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We were here for quite some time and, apparently, it’s common to do a weird pose to put yourself in four states at once. This isn’t us – it’s another random traveler. Of course, then I had to challenge Jen and the boys to do the same thing…

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Good job, Jen!

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Jen helps Caiden…

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Thank you for helping, Jen, but could you put Brendan’s feet back on the ground? *laughs*

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Yes. I tried it. However, I’m not lifting that much weight in the air to do what they did. I think this is just fine for a picture.

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Crazy babies.

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There were vendors everywhere selling the Navajo jewelry and gifts. They’ve got stalls set up around the Four Corners monument. Outside of that were a few vendors selling food. This was my favorite place, even if we didn’t get to eat there because they were closed for the day. If you look, you can see why I loved this little place… It’s small. Look close!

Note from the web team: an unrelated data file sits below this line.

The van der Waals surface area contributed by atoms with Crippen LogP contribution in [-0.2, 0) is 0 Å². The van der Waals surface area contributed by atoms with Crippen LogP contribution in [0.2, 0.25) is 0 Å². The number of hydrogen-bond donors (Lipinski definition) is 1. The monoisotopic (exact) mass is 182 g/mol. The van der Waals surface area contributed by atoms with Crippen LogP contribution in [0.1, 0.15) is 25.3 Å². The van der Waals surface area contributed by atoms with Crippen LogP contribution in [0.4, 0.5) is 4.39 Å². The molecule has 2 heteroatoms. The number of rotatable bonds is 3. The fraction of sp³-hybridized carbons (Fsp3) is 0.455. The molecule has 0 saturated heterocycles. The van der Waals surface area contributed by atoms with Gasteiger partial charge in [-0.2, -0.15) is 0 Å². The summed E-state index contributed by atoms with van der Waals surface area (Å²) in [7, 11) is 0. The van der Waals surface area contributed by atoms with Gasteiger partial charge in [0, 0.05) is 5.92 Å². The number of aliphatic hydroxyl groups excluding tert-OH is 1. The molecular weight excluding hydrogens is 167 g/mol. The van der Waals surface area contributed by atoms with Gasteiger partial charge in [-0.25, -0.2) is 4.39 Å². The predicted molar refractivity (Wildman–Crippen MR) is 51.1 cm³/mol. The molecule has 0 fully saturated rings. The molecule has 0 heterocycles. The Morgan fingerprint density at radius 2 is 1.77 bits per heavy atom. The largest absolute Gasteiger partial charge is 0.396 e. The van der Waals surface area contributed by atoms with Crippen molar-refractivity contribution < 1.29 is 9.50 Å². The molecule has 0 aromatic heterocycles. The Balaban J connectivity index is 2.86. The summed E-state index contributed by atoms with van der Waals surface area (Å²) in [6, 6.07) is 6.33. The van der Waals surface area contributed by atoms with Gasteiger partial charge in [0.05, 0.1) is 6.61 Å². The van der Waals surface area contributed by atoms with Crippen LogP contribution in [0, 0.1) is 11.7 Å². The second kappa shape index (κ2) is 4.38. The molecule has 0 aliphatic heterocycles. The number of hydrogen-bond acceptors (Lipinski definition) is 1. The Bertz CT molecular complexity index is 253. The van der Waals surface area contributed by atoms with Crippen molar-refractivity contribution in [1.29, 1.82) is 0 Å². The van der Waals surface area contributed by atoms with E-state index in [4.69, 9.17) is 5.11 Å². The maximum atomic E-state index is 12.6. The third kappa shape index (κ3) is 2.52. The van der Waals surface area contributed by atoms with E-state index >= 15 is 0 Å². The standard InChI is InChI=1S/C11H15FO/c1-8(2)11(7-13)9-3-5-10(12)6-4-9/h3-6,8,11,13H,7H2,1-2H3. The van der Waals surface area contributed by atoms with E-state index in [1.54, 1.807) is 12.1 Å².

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All around the monument, flags fly free. They do need to replace the American flag, though. It’s looking a little worn on the ends. All in all, I love this place and would love to go back again.

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“Look, mom! It looks like an arrowhead!” Yes, Caiden. It does. How strange.

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On the way out of town, we ran into small sign on the side of the road that read, “Hovenweep National Monument.” After driving 30 miles out of our way, down back roads, we found the official sign. We went on in and checked it out – just for general curiosity.

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Hovenweep is a place where the local tribe of Native Americans built their homes out of and into the rock around them. A canyon provided a perfect place to dig into the rock and live.

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The fascination, unfortunately, was not the houses built into the rock. It was the local animals.

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We took, quite perhaps, several hundred pictures of the local lizards. We were being as quiet and still as possible to try and get as close as we could to them. Forget the canyons rich with the remains of the local Native Americans! The animals are more important.

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And off we went, back on the road. We were supposed to get home on Saturday night. We ended up stopping in Monticello, Utah and had a good nights’ sleep. Home on Sunday, perhaps? Oh, and they started school on Monday – so we were really pushing our time limit!